March 28 - April 17, 2021: Issue 489


Pittwater residents launch group to protect local canopy

Pittwater residents concerned about the loss of trees to chainsaws in the area have set up a new group called Canopy Keepers to protect the urban forest. 

Canopy Keepers spokesperson Deb Collins said the group came together late last year as locals became increasingly upset about old-growth trees disappearing - as well as the wider environmental and social impact. 

Pittwater’s beautiful canopy is one of the main reasons people are drawn to and live in the area, she said.  

“The timing is right for a community effort to protect our trees – after all these trees are the lungs of the world,” Ms Collins said. 

“Voices around Pittwater on facebook, twitter and in conversation are saying so, loud and clear: residents are sick of hearing chainsaws as another giant bites the dust. 

“So we’re joining together to raise awareness about how best to preserve this rich bio-diversity – learning from the tree and other environmental experts in the group. 

Canopy Keepers acknowledges that 60 per cent of Pittwater is still covered in trees, making it one of the greenest residential areas in Sydney. 

Local environmentalist Marita Macrae said these trees include towering Spotted Gums, Angophoras which turn intensely red when they shed their bark in November, and native Cabbage Tree Palms. 

Canopy trees – the ones that tower above all the others - provide key habitat and food sources for animals like Sugar Gliders, Powerful Owls, Microbats and many more. 

They also purify the air and modulate the climate. Land denuded of canopy cover can be more than 10 degrees hotter than that where it remains.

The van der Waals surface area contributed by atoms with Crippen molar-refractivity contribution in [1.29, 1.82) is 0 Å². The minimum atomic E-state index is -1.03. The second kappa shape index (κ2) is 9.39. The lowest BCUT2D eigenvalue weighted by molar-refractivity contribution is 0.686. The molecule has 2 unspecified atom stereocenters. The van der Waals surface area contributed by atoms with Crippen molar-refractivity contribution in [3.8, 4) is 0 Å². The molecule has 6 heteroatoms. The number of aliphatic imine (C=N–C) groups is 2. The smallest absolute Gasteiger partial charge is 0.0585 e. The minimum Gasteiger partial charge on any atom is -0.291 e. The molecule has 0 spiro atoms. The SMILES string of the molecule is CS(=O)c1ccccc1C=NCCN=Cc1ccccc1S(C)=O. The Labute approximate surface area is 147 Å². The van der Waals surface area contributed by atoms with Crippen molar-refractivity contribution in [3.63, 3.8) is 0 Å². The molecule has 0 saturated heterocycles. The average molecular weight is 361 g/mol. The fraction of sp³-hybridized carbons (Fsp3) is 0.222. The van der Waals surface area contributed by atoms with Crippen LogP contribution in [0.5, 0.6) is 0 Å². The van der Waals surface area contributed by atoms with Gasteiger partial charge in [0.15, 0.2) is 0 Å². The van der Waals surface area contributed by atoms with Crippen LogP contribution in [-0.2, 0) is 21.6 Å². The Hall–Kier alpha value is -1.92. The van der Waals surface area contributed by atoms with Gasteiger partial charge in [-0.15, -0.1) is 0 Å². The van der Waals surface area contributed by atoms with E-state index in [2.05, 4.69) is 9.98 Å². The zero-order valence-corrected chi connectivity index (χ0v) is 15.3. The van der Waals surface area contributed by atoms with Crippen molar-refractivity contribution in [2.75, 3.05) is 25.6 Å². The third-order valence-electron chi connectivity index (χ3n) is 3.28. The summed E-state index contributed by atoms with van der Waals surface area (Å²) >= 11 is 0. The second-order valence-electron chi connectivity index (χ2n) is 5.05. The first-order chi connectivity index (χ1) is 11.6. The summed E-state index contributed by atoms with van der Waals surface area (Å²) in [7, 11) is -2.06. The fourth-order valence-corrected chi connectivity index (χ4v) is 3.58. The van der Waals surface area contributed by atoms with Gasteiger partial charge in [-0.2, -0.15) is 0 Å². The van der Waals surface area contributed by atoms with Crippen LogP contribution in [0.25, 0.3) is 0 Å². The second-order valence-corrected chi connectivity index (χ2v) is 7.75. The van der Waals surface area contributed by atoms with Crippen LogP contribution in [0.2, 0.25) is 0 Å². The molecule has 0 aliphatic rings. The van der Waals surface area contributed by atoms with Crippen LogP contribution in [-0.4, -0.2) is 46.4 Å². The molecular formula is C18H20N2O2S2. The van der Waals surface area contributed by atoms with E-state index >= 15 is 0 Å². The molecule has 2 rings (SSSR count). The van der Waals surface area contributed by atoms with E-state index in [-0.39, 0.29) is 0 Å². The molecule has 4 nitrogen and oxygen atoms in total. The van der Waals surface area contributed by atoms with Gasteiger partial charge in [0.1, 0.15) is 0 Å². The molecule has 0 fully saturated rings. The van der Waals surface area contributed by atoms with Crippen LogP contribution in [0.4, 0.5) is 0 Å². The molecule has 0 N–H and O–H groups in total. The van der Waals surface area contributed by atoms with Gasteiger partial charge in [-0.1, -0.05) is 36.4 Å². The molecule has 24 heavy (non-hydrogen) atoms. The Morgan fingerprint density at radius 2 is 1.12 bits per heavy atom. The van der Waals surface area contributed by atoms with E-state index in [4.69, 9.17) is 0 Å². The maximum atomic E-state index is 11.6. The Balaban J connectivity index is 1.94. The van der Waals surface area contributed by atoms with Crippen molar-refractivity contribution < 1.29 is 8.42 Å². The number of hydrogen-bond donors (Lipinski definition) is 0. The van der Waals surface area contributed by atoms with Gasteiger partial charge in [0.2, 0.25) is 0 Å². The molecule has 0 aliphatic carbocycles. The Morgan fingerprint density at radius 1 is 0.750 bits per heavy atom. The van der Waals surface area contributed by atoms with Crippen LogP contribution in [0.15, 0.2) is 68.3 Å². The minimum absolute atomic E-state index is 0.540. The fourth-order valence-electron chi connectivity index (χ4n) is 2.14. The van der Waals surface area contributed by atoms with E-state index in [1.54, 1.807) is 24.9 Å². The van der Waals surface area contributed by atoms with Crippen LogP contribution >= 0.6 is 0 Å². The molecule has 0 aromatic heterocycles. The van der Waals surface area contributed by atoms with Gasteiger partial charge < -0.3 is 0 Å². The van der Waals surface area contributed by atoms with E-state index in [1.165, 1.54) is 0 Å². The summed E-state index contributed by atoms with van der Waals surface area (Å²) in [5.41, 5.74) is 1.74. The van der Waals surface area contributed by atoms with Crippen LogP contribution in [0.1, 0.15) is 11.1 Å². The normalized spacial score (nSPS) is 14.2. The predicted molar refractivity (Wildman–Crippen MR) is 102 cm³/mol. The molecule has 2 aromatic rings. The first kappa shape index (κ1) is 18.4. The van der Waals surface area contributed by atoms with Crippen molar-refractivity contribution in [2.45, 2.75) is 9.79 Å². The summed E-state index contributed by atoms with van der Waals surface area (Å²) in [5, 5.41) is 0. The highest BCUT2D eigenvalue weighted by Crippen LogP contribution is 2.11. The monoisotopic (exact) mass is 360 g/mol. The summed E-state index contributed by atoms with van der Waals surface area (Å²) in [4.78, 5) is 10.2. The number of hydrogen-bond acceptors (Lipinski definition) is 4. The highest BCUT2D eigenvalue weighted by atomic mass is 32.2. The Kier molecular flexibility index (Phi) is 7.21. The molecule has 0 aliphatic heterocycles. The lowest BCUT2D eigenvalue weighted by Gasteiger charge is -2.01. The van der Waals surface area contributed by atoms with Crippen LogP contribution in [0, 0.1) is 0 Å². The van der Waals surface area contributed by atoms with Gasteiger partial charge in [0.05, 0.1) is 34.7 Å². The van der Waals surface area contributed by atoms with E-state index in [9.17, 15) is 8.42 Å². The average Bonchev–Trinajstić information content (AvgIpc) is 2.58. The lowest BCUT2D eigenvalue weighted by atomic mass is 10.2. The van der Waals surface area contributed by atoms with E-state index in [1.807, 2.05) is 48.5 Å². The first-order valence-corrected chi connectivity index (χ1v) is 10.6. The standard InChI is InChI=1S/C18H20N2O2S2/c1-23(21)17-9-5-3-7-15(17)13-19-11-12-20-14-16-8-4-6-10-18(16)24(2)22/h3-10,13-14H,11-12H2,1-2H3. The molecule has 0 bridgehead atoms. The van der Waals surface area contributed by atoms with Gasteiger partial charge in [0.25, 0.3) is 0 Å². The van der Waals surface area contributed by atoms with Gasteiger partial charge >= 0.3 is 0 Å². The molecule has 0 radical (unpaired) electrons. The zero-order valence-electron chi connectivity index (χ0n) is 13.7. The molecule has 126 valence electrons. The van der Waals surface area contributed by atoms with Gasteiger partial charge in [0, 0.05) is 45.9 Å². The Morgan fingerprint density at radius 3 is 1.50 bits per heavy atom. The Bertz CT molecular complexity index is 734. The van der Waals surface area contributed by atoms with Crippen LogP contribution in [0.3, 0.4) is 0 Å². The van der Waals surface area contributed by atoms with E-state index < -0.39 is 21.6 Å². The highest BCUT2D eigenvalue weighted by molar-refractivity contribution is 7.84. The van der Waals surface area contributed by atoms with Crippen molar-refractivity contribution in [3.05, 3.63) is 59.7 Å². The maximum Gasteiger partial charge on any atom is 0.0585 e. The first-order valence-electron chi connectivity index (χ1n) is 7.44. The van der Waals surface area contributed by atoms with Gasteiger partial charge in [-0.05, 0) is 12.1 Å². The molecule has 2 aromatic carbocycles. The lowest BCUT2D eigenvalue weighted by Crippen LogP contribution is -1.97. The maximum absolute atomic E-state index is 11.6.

“Certainly, we need to be more aware of what the future will look like if we don’t move to protect our trees and habitat urgently,” Ms Macrae said. 

“Many locals have memories of growing up with koalas in their backyards. 

“They’ve gone now thanks to us cutting down their food trees, forcing them to the ground to seek their next meal which placed them in the way of cars and dogs. 

“The koalas dying out should be a big lesson.” 

Contemporary tree science tells us that an interconnected community of trees, with its intricate underground support system, maintains the health and the stability of individual trees. 

Canopy keepers hopes to encourage residents to consider the community of trees in their area and not just the tree in their garden before they remove canopy trees. 

The group also plans to lobby everyone from council to government, architects and real estate agents on more effective ways to keep the canopy strong.  

It has set up a Facebook page and will launch its website in April.  

For more information see the Canopy Keepers Facebook page or email us:   

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